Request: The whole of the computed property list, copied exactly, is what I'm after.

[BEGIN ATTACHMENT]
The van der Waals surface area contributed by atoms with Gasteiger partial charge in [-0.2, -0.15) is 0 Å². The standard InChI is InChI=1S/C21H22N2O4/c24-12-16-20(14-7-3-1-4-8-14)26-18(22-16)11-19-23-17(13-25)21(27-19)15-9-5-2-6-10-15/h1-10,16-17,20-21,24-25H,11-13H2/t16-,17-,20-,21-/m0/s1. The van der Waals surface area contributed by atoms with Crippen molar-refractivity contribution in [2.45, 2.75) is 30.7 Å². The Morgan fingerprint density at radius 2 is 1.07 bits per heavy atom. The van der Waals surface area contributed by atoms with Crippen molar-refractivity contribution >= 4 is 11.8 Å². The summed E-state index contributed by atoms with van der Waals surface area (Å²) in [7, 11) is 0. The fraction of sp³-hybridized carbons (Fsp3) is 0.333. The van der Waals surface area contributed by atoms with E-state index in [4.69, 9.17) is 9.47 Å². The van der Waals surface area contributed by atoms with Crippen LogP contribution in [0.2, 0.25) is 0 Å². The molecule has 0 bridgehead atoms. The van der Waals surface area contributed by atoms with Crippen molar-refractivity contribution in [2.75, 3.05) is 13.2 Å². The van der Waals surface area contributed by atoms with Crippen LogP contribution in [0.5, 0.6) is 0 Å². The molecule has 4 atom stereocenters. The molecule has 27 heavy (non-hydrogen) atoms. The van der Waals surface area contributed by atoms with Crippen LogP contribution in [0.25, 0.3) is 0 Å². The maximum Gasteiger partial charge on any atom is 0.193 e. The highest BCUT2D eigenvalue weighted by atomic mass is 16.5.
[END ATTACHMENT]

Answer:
The van der Waals surface area contributed by atoms with Gasteiger partial charge in [-0.2, -0.15) is 0 Å². The standard InChI is InChI=1S/C21H22N2O4/c24-12-16-20(14-7-3-1-4-8-14)26-18(22-16)11-19-23-17(13-25)21(27-19)15-9-5-2-6-10-15/h1-10,16-17,20-21,24-25H,11-13H2/t16-,17-,20-,21-/m0/s1. The van der Waals surface area contributed by atoms with Crippen molar-refractivity contribution in [2.45, 2.75) is 30.7 Å². The Morgan fingerprint density at radius 2 is 1.07 bits per heavy atom. The van der Waals surface area contributed by atoms with Crippen molar-refractivity contribution >= 4 is 11.8 Å². The summed E-state index contributed by atoms with van der Waals surface area (Å²) in [7, 11) is 0. The fraction of sp³-hybridized carbons (Fsp3) is 0.333. The van der Waals surface area contributed by atoms with E-state index in [4.69, 9.17) is 9.47 Å². The van der Waals surface area contributed by atoms with Crippen LogP contribution in [0.2, 0.25) is 0 Å². The molecule has 0 bridgehead atoms. The van der Waals surface area contributed by atoms with Crippen molar-refractivity contribution in [2.75, 3.05) is 13.2 Å². The van der Waals surface area contributed by atoms with Crippen LogP contribution in [0.5, 0.6) is 0 Å². The molecule has 4 atom stereocenters. The molecule has 27 heavy (non-hydrogen) atoms. The van der Waals surface area contributed by atoms with Crippen LogP contribution in [0.25, 0.3) is 0 Å². The maximum Gasteiger partial charge on any atom is 0.193 e. The highest BCUT2D eigenvalue weighted by atomic mass is 16.5.